Sunday, October 12, 2014

Great Blue Heron Rookery Saved From Development

Above: Volunteers Meghan Hopkins and her four year old daughter, Clare, clear ivy from land at the end of Dickinson Avenue NW, recently purchased by Alicia Elliott.

By Janine Unsoeld

The Olympia Coalition for Ecosystems Preservation announced this weekend that a Great Blue Heron rookery on Olympia’s westside has been saved.
In an open letter to the community this weekend, Daniel Einstein, founder of the Coalition, said that Olympian Alicia Elliott bought the property, thus preventing it from being developed into townhomes.

The group formed after it was announced that the city had received an application for a short plat and townhome development. The developer, Glenn Wells, proposed the construction of three, two-unit townhomes,Wells Townhomes, and a six bay detached garage.

The letter from the Coalition states that Elliott was moved by the threat facing the rookery.
…That began a journey which has led Alicia to purchase the 1.84-acre parcel that holds most, but not all, of the nesting trees. She is now under contract to purchase the adjacent 2.73-acre parcel to the north. This provides a critical buffer for the herons as they return for the winter breeding season. At the same time, we are in positive negotiations with the developer, who has been very receptive to the unique habitat profile of his property….”

Alicia Elliott is also known for purchasing vacant property on the corner of Division and Harrison, and creating the space into a vibrant community area now called West Central Park. Most recently, Elliott also bought the property of the former DeGarmo’s Pharmacy next to the park. That space is scheduled to be converted into a café in the Spring of 2015.
Rookery's First Seasonal Work Party

At the Coalition's first seasonal work party held this afternoon at the rookery site located at the end of Dickinson Avenue NW, many volunteers came to thank Elliott and work to clear the site of ivy and other debris.
Einstein took time to briefly describe the property’s purchase and history of the area.

“The developer was in a reciprocal easement agreement with another property owner through this driveway to access utilities, sewer, electric, gas. Any future subdivision could buy into his utility. Buying this parcel takes that out of the picture because these properties will never be subdivided,” said Einstein.

“In 2009, the developer logged the property, going right through the heron's nesting trees, and created a 450 foot driveway. After it was logged, the blue heron population plummeted.”

Asked if he has found any dead herons, Einstein said yes.

“We did find dead chicks and eggshells. We can’t prove it was directly linked to the logging because herons are preyed upon by eagles, but part of that is, the clearing of the trees left the nests wide open for the eagles to get in. They are also very sensitive to noise and this was a huge disruption,” said Einstein.
Einstein said there are 14 nests on the property. “That means 28 adults, and each nest usually contains four eggs, so there are about 50 to 60 herons here at the height of breeding season.”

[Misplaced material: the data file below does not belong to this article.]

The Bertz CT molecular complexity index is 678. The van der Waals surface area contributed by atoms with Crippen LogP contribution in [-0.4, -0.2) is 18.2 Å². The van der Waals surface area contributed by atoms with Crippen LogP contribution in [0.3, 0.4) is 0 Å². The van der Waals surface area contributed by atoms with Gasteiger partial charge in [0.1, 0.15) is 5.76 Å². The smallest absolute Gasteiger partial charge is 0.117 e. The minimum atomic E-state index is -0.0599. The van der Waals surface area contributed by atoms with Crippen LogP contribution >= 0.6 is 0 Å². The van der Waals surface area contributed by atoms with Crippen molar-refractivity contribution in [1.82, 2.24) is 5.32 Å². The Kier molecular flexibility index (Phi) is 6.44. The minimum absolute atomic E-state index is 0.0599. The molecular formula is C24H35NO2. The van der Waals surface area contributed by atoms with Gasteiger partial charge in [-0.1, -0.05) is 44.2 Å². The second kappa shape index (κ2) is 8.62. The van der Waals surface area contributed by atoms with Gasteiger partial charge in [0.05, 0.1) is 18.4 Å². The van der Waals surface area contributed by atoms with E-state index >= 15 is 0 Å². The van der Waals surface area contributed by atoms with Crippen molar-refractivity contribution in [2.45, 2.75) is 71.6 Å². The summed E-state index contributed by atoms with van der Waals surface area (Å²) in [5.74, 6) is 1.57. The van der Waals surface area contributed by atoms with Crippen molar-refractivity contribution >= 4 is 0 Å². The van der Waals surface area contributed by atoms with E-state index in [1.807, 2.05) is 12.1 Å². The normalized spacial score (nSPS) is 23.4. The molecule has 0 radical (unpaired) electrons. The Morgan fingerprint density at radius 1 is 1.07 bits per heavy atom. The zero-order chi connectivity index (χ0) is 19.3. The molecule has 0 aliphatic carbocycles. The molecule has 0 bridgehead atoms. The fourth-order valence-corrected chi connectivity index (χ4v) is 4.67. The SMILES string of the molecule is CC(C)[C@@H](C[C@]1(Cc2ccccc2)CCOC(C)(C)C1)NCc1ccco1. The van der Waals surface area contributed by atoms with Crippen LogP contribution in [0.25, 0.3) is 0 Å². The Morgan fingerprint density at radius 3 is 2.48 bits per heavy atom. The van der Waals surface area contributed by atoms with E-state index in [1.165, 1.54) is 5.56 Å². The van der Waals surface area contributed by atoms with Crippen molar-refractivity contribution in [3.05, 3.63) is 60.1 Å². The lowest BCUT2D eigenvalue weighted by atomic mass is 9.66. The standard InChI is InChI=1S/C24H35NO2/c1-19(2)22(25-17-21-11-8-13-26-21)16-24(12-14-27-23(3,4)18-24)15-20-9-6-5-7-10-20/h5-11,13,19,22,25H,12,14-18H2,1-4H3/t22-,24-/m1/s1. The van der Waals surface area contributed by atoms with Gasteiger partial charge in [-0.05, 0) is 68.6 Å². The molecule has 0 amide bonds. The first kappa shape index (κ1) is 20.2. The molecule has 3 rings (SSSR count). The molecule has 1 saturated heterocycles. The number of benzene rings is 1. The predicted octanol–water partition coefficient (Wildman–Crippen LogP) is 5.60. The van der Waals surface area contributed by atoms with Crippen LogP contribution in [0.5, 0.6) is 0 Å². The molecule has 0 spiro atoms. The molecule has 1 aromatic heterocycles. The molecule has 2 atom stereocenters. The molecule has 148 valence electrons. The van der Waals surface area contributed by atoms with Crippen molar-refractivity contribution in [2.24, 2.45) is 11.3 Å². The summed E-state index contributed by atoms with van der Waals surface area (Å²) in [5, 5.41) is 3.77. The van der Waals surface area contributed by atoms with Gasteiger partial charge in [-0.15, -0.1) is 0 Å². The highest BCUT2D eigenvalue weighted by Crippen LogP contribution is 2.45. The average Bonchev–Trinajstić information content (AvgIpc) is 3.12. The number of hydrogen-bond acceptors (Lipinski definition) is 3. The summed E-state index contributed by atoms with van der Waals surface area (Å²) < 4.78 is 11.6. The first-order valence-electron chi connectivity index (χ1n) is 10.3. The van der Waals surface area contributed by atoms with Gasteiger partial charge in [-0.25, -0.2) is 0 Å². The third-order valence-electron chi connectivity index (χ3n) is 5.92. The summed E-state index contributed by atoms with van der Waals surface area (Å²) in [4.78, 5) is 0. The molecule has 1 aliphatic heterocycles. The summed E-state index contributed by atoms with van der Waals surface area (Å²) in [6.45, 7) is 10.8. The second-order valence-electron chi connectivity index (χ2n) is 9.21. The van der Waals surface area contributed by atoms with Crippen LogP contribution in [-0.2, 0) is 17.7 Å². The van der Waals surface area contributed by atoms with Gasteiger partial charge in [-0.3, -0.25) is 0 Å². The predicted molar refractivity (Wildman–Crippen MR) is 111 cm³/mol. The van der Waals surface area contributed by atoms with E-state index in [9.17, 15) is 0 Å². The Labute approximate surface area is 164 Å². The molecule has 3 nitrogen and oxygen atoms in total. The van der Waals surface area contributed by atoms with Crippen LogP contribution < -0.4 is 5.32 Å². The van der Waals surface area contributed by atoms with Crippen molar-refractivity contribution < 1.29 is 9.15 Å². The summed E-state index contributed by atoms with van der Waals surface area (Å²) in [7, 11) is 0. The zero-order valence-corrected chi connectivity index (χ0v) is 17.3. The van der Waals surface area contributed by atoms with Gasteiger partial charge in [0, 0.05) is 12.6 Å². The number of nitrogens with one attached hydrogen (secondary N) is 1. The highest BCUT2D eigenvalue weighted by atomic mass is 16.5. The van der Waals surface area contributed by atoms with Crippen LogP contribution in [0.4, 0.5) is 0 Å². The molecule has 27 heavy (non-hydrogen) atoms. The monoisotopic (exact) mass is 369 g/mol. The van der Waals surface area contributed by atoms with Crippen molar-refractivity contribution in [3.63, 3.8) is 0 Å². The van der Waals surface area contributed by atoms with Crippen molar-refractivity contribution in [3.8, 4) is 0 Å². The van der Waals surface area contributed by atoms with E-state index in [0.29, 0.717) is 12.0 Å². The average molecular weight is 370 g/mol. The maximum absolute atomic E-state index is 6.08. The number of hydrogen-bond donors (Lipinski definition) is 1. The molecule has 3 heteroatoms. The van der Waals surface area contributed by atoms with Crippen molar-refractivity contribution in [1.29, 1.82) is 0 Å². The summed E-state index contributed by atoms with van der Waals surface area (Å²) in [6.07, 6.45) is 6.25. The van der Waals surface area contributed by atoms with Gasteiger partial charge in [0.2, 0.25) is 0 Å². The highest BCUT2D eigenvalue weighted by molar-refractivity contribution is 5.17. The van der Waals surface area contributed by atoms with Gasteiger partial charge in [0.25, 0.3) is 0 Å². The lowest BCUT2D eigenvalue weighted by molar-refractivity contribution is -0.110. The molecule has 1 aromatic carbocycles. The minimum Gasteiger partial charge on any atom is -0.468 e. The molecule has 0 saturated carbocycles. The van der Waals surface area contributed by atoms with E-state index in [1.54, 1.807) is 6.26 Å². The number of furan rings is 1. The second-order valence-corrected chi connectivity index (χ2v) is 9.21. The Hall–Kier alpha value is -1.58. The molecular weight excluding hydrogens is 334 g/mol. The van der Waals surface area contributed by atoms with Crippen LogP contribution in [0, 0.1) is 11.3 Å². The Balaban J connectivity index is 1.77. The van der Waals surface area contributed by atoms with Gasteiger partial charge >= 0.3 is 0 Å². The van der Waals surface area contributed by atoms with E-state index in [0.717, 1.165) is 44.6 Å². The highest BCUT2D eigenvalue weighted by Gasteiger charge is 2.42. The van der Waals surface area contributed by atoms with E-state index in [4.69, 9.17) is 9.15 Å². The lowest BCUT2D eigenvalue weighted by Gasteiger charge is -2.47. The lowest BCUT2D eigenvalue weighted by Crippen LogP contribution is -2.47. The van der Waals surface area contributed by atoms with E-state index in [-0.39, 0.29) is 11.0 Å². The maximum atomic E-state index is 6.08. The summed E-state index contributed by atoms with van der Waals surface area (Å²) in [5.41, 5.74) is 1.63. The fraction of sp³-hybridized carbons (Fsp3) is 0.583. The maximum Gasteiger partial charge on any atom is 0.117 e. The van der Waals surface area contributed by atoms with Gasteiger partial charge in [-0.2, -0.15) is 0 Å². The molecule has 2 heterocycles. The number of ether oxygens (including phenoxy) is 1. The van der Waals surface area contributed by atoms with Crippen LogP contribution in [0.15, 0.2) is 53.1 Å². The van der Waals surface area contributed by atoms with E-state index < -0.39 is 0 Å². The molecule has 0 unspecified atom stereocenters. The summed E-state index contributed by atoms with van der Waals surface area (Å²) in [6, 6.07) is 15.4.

Einstein says their breeding season is in August and September.
“The herons are gone now to other places, but they’ll be coming back in January or February, so this is our window of opportunity to do work. We want to create a viable ecosystem, so there’s going to be some restoration.”

Einstein says the remains of a former homeless camp there have been cleared.
“The idea is to close this area off and create a habitat preserve. We’re going to have to create that because there isn’t one in city code. The herons need to be left alone so we can enjoy them down on the shoreline. We are also working to daylight Schneider Creek and restore it for fish passage….Eventually, we want to protect 80 to 90 acres,” said Einstein.

Above: Looking like Truffula trees, this tree has several visible blue heron nests.

While Einstein says he’s been having positive conversations with city officials, a few policies regarding codes and lax permitting have to be changed in order to make progress.

He also stressed the need to make the city’s urban forester position fulltime. City of Olympia Urban Forester Michelle Bentley has a heavy workload and is only available part-time, Monday through Friday, 8:00 a.m. – 12:00 noon.

Volunteers Make It Happen

“It’s so exciting!” said Debbie Hathaway, a board member of the Olympia Coalition for Ecosystems Preservation.
“It’s been a very encouraging sign that neighbors care about wildlife corridors. It’s a sign of good things to come. It’s also a good example of how we can work together,” said Hathaway.

Northwest neighborhood resident Meghan Hopkins also came, and brought her hard-working four year old daughter, Clare.
“We can see the herons from our living room window. It’s inspiring to see community members come together for what they believe in for the creatures of the natural and human worlds, and balance out everyone’s needs,” said Meghan Hopkins.

For more information about the Olympia Coalition for Ecosystems Preservation, go to:
Back-To-Back Work Parties
Above: Seth Chance, Robyn Montgomery, and Alicia Elliott take a brief break from working while Ruben Males rakes the open space at West Central Park today. The park features edible and medicinal plants, which are scheduled to be labeled with small brass plaques.Today, workers harvested the last of the tomatoes, delicata squash, and strawberries of the season.

For more information about West Central Park, Alicia Elliott, and DeGarmo’s Pharmacy, go to and type key words into the search engine.

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